It’s hard not to be positive on a warm, sunny day in Lincoln. So at The Nature Conservancy’s recent event at Codman Farm, I shared some good news: The future is looking bright for clean energy. More and more people are making the switch to EVs and heat pumps — crucial technologies for reducing our emissions. More work to do, but a lot of progress in Massachusetts and at the federal level in the past three years.
Sen. Michael Barrett of Lexington, the Senate chair of the Legislature’s Telecommunications, Utilities, and Energy Committee, said he is concerned that sharply higher prices for offshore wind power could stall the state’s decarbonization effort, which is reliant on using clean electricity to displace fossil fuels in the transportation and heating sectors.
“Competition means more than the number of developers bidding,” he said in a phone interview. “It means objective reliable evidence that developers are still bent on economizing and on giving New England consumers affordable rates. I want to see us move to high, high proportions of clean energy, but the long game here requires electricity prices that the public will accept. You don’t want to ignite a backlash against the entire climate policy project.”
The American Revolution has its own special day coming up — its 250th birthday, in 2025 — and startup money for a proper celebration is now on the way. My district has a lot riding on getting the 250th right, but so do a host of other communities across the state. With this first major round of funding, we can get serious about telling our story to the nation and the world in the course of marking a high-profile milestone.
In Framingham, Eversource is building a networked geothermal pilot — a connected system of ground-source heat pumps that use underground heat to warm buildings. The $5 million in funds I secured to collect data on these systems helped get the project off — or should I say under — the ground. Here, I’m speaking to an out-of-state delegation that wanted to learn how Massachusetts is making the switch from gas to geo.
One takeaway from the boat ride to see construction of Vineyard Wind 1, the first major offshore wind farm in the country, is that determination and follow-through are the name of the game. We’re gaining ground and making genuine progress.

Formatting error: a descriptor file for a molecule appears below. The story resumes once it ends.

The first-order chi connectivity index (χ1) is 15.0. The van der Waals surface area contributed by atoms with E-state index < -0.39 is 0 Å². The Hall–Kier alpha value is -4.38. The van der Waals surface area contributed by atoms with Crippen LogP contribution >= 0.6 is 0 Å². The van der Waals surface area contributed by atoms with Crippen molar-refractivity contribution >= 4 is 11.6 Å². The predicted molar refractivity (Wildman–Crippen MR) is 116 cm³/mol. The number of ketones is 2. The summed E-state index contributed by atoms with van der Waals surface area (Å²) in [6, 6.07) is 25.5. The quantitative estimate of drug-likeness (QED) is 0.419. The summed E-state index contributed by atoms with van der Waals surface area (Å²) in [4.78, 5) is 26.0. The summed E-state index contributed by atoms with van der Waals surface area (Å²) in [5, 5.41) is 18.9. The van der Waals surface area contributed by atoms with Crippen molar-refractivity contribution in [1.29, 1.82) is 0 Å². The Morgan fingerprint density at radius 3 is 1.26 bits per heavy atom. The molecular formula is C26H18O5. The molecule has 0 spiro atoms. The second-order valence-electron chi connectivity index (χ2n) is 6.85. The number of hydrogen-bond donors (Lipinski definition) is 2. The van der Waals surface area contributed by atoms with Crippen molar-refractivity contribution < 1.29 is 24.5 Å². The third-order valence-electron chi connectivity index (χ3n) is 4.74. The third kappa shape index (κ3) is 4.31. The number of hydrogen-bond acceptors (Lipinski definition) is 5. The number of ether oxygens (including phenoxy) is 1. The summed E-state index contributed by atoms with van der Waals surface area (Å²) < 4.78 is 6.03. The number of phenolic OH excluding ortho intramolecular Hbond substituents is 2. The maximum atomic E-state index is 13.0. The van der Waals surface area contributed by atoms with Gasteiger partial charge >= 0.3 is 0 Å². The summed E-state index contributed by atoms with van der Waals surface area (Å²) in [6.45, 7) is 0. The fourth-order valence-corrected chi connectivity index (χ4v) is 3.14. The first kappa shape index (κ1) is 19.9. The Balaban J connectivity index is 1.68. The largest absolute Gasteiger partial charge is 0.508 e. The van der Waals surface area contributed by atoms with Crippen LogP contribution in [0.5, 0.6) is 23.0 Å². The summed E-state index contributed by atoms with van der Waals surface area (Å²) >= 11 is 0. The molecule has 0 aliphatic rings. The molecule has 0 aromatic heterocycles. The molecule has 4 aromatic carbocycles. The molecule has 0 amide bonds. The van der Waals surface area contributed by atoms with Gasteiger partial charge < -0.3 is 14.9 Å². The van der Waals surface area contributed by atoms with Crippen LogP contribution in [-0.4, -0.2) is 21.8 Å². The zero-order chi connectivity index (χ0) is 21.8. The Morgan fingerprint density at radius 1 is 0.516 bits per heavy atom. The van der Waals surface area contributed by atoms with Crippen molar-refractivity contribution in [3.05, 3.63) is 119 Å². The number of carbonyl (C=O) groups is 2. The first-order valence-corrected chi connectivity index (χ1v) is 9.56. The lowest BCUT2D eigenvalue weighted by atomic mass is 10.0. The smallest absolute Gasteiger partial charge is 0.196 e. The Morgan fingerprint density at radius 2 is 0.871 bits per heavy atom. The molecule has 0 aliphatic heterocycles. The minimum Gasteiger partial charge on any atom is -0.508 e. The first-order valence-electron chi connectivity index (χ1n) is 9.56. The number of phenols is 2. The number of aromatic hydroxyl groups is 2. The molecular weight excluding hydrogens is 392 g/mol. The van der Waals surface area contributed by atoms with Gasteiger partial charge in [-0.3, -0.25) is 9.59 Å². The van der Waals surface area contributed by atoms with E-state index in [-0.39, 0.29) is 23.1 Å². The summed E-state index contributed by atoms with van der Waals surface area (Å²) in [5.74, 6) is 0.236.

Roughly 30% of emissions in Massachusetts comes from heating our buildings. Reliance on natural gas for this purpose remains one of the toughest hurdles to overcome. One of many proposals before the Legislature is a bill to put a hold on new gas lines entirely. I recently chaired a hearing on that idea, among others.
Lexington, a town I represent, is asking a tough question: How do we move toward a zero-waste future? One of the steps we can take is updating the 40-year-old bottle bill — raising the deposit from five cents and expanding the number of containers eligible for deposit — to achieve higher rates of returns. Legislation to accomplish this is pending before the Energy Committee, of which I’m Senate Chair. I’m pushing hard for passage.
Mass Save — the state’s biggest program to reduce carbon emissions in buildings — has no visible leadership. Current law calls for no CEO, no board of directors — no one accountable to the Legislature and the public. I have a bill to reorganize Mass Save in order to achieve better outcomes for ratepayers. Energy utilities will still have a seat at the table, but not at the head of the table. Here, I’m chairing a hearing where the bill was debated.
To my mind, this excellent report underscores a big-picture truth: Massachusetts needs a plan to attract move-ins, from other states and even from abroad. When you place the workforce needs documented so effectively here alongside the findings of other studies concerning labor shortages in healthcare, home care, and early childhood education, it’s hard to draw any other conclusion. We need to attract a slew of workers to fill jobs, and I don’t see how we meet our greenhouse gas reduction limits otherwise.
Reducing carbon emissions in buildings is a tough nut to crack. At a marathon hearing, Sen. Pacheco and I heard about topics ranging from embodied carbon — the carbon footprint of a material through its whole lifecycle — to networked geothermal — connected systems of ground-source heat pumps.